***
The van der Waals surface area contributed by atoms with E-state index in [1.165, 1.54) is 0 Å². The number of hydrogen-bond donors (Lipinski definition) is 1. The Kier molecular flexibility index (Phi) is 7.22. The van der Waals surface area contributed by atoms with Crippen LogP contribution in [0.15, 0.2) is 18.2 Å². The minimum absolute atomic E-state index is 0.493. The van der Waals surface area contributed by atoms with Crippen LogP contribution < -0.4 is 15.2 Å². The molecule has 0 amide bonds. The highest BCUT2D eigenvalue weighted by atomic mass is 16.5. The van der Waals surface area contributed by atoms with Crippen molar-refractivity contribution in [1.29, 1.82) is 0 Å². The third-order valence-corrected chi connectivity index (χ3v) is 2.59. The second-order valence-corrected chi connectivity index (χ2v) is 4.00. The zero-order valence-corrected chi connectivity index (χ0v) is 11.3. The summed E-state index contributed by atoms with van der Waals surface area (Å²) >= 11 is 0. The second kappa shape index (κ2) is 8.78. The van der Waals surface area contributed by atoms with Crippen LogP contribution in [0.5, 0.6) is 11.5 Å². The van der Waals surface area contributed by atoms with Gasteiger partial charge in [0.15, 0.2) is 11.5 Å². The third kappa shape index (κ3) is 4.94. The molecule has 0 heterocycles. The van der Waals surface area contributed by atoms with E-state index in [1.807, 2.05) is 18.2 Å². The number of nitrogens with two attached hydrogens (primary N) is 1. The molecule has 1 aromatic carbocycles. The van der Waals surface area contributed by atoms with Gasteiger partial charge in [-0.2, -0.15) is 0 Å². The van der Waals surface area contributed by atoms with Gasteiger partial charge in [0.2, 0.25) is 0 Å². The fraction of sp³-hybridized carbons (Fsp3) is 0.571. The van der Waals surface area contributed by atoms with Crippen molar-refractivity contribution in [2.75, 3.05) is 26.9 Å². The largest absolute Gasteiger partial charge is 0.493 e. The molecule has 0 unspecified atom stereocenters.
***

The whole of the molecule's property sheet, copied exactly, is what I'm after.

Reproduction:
The van der Waals surface area contributed by atoms with E-state index in [1.165, 1.54) is 0 Å². The number of hydrogen-bond donors (Lipinski definition) is 1. The Kier molecular flexibility index (Phi) is 7.22. The van der Waals surface area contributed by atoms with Crippen LogP contribution in [0.15, 0.2) is 18.2 Å². The minimum absolute atomic E-state index is 0.493. The van der Waals surface area contributed by atoms with Crippen LogP contribution < -0.4 is 15.2 Å². The molecule has 0 amide bonds. The highest BCUT2D eigenvalue weighted by atomic mass is 16.5. The van der Waals surface area contributed by atoms with Crippen molar-refractivity contribution in [1.29, 1.82) is 0 Å². The third-order valence-corrected chi connectivity index (χ3v) is 2.59. The second-order valence-corrected chi connectivity index (χ2v) is 4.00. The zero-order valence-corrected chi connectivity index (χ0v) is 11.3. The summed E-state index contributed by atoms with van der Waals surface area (Å²) >= 11 is 0. The second kappa shape index (κ2) is 8.78. The van der Waals surface area contributed by atoms with Crippen LogP contribution in [0.5, 0.6) is 11.5 Å². The van der Waals surface area contributed by atoms with Gasteiger partial charge in [0.15, 0.2) is 11.5 Å². The third kappa shape index (κ3) is 4.94. The molecule has 0 heterocycles. The van der Waals surface area contributed by atoms with E-state index in [1.807, 2.05) is 18.2 Å². The number of nitrogens with two attached hydrogens (primary N) is 1. The molecule has 1 aromatic carbocycles. The van der Waals surface area contributed by atoms with Gasteiger partial charge in [-0.2, -0.15) is 0 Å². The van der Waals surface area contributed by atoms with Gasteiger partial charge in [0.2, 0.25) is 0 Å². The fraction of sp³-hybridized carbons (Fsp3) is 0.571. The van der Waals surface area contributed by atoms with Crippen molar-refractivity contribution in [2.75, 3.05) is 26.9 Å². The largest absolute Gasteiger partial charge is 0.493 e. The molecule has 0 unspecified atom stereocenters.